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My legally purchased copy of PowerDVD is refusing to play Bluray discs made after a certain date:

You must update CyberLink PowerDVD to continue playback of this content.

Astonishingly, this is "standard practice" for all versions of PowerDVD.

In my case, this means that many Blurays produced after May 2011 no longer work with my player. I can't watch Star Wars, I can't watch Indiana Jones, I can't watch Prometheus, I can't watch the new Criterion remaster of Seven Samurai... Even though I've legally bought a Bluray player!

Cyberlink's solution is to simply buy the latest version of their software.

CyberLink customer service reply

Having already spent the cost of a hardware Bluray player ($100+) for their software equivalent, you can imagine I'm pretty reticent about being forced to it again. What's worse is that I purchased PowerDVD in November 2009, meaning I had less than 18 months of trouble free use(!).

Their latest version of PowerDVD is $125, and Lord knows how long that would function for...!

Seeing how I legally own a Bluray player, and genuine Bluray discs, is there not any way I can manually update the AACS keys for PowerDVD myself??

This seems like yet another occasion where the pirates get a better deal than those of us who pay their money to do things legitimately :(

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If the official way to update the keys is to pay for them (via buying the newer version), and doing it any other way constitutes piracy, this is probably not the best place to ask such a question. –  Karan Oct 21 '12 at 21:19
I would say: 1) Do not buy proprietary software 2) Do not buy Blurays while the AACS has not been cracked –  Guillaume Brunerie Oct 21 '12 at 21:24
@Karan How does this constitute piracy exactly? The keys are not owned by Cyberlink, they're just deliberately not updating their player in order to force users to buy the latest version. –  Django Reinhardt Oct 21 '12 at 21:28
@JohnnyW Perhaps you can try with VLC 2.0.4. You will have to install separately the AACS decoding library and keys (because it’s illegal) but if you’re lucky your disks might be encrypted with one of the known keys. Of course I can’t give a link here but you will easily find the keys in Google. –  Guillaume Brunerie Oct 22 '12 at 0:24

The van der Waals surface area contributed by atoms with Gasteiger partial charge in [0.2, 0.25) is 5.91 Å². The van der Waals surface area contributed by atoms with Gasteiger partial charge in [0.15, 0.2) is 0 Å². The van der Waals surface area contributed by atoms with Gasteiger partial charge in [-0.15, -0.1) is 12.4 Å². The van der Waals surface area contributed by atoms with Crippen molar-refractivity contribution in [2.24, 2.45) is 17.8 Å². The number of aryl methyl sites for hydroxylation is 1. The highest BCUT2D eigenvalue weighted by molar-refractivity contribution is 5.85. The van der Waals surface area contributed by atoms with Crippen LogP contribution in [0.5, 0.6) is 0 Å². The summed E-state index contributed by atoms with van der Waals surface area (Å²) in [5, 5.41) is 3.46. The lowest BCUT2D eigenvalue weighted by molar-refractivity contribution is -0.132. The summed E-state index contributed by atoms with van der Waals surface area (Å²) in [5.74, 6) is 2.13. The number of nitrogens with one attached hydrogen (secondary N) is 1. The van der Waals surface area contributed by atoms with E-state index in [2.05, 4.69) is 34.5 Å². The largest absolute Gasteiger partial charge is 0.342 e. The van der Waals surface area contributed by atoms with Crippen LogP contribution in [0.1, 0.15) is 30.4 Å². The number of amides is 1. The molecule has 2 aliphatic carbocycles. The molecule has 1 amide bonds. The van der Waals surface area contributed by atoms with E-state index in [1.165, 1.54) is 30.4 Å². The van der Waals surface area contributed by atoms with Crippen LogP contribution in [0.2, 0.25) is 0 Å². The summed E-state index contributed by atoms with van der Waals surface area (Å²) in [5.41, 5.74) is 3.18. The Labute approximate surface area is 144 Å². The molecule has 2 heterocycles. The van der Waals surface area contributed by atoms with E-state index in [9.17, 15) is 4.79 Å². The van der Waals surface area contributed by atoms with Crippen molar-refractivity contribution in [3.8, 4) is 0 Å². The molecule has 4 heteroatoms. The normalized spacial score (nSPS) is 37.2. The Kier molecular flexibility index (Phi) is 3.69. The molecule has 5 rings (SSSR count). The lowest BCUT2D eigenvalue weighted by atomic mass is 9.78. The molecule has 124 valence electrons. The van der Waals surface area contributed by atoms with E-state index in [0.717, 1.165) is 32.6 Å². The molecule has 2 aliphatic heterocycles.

Agh, this is so frustrating. If I wanted to resort to breaking the law, I wouldn't have purchased the player software. Imagine buying a CD player that refused to play CDs after a certain date. It's unbelievable :( –  Django Reinhardt Oct 23 '12 at 23:26

1 Answer 1

up vote 2 down vote accepted

I've been in touch with CyberLink as well as the UK's consumer advice service, and it appears there's nothing I can do. Cyberlink are knowingly selling software which will become useless after two years of use, but technically they can claim that two years is a long enough time for their software to work properly.

In my case, I only had 17 months worth of use from it, but that still doesn't change anything -- as unreasonable as their behaviour is, it's not illegal. It seems incredibly unfair, like buying a CD player that refuses to play CDs after a certain date. Or, more accurately, buying a Hardware Bluray player that only works for 18 months, and then requires you to purchase an entire new unit just to play the latest movies.

Rather than give CyberLink more of my money for the latest version of their software, when I actually only want the AACS security keys to be updated, I've purchased SlySoft's AnyDVD HD. This removes the need to AACS checks and allows me to play my legitimately bought Blurays with my legitimately bought Bluray player software.

If this doesn't take your fancy, I'd suggest putting your money towards a hardware Bluray player like a PlayStation 3. Sony (and other hardware manufacturers) will update their AACS keys for you for free -- you don't need to keep buying a new PlayStation 3 every 18 months!

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